*His novel was first published in 1882- 127 years ago
*He dedicates the book to his 'good mannered and agreeable children Susie and Clara Clemens'
*He quotes Shakespeare's the Merchant of Venice at the beginning of the book. This quote has to do with Mercy- something Edward VI learns
*The language was a little hard to get used to at times (lots of 'thee's and 'thou's) but the eloquence was altogether likable.
*My favorite character was Miles Hendon, I like the way he acted, thought, and the privilage the King gives him. Although he is not a main character, it is easy to say that the story could not go on with out him.
There were once two boys who were born at the same time and looked uncommonly alike, but they were born into completely different families. One was born a prince, and the other a pauper. By chance they meet one day, and end up living each other's lives. After a wild chain of events, and very interesting characters, will they realize that their own family and sstatus is what they prefer?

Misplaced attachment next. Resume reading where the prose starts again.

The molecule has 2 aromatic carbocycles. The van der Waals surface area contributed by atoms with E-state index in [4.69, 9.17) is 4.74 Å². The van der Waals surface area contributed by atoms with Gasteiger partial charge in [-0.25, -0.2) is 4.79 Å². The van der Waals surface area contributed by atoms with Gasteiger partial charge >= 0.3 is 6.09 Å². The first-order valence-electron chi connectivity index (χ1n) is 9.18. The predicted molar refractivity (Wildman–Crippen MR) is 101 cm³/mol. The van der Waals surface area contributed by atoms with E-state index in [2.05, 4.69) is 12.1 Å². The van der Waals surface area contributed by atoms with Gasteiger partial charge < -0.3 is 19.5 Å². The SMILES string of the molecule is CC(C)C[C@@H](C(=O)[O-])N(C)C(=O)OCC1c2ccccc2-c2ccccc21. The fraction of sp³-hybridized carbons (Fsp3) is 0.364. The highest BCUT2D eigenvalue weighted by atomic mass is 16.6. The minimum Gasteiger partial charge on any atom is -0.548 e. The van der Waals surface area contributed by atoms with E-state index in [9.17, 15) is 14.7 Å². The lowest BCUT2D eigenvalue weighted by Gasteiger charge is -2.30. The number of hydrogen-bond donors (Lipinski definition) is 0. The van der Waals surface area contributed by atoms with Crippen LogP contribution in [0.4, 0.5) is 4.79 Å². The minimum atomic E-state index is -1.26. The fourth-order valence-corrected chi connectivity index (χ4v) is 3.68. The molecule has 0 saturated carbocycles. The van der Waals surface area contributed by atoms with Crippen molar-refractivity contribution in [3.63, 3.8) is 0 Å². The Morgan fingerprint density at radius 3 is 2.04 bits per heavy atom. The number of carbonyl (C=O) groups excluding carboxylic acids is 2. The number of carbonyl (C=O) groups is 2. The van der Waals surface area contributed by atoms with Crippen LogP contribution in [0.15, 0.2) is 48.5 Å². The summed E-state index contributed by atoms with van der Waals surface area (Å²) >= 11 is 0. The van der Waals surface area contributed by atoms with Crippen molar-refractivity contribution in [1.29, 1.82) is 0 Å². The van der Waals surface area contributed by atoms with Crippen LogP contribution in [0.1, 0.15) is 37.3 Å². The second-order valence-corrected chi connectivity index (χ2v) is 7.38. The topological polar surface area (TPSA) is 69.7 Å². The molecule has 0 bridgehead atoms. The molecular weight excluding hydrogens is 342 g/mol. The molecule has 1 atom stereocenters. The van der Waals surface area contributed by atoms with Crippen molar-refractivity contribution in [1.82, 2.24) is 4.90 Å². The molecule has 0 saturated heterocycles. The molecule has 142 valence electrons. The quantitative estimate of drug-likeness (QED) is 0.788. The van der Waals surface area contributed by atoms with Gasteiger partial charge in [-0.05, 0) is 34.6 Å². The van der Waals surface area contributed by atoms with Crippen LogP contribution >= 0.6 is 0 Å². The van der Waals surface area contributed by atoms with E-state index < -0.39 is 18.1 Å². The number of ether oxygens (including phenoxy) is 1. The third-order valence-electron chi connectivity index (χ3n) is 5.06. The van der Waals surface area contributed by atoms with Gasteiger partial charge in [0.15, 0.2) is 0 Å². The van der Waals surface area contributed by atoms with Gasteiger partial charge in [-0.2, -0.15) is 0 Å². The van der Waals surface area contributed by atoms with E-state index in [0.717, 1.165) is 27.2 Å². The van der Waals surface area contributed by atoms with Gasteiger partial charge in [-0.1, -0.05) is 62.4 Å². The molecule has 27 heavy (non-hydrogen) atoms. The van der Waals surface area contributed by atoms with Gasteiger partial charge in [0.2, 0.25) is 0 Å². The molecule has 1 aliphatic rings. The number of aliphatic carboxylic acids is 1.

Much of the time that I read I was laughing, or at least smiling, at all of the close calls, near escapes, and problems that came up out of nowhere for each boy during their 260 page adventure. One thing I found funny was how the boys continually told the truth about who they were, but no one believed them.
I really enjoyed Mark Twain's classic. All I really knew about it was from the Micky Mouse version I had watched when I was younger, if you watch parts of it on youtube you will understand that I did not know what to expect. I am glad to report that I was happily surprised.
Now in closing, I leave you with a quote from the character Edward VI:
"The world is made wrong; kings shuld go to school to their onw laws at times, and so learn mercy."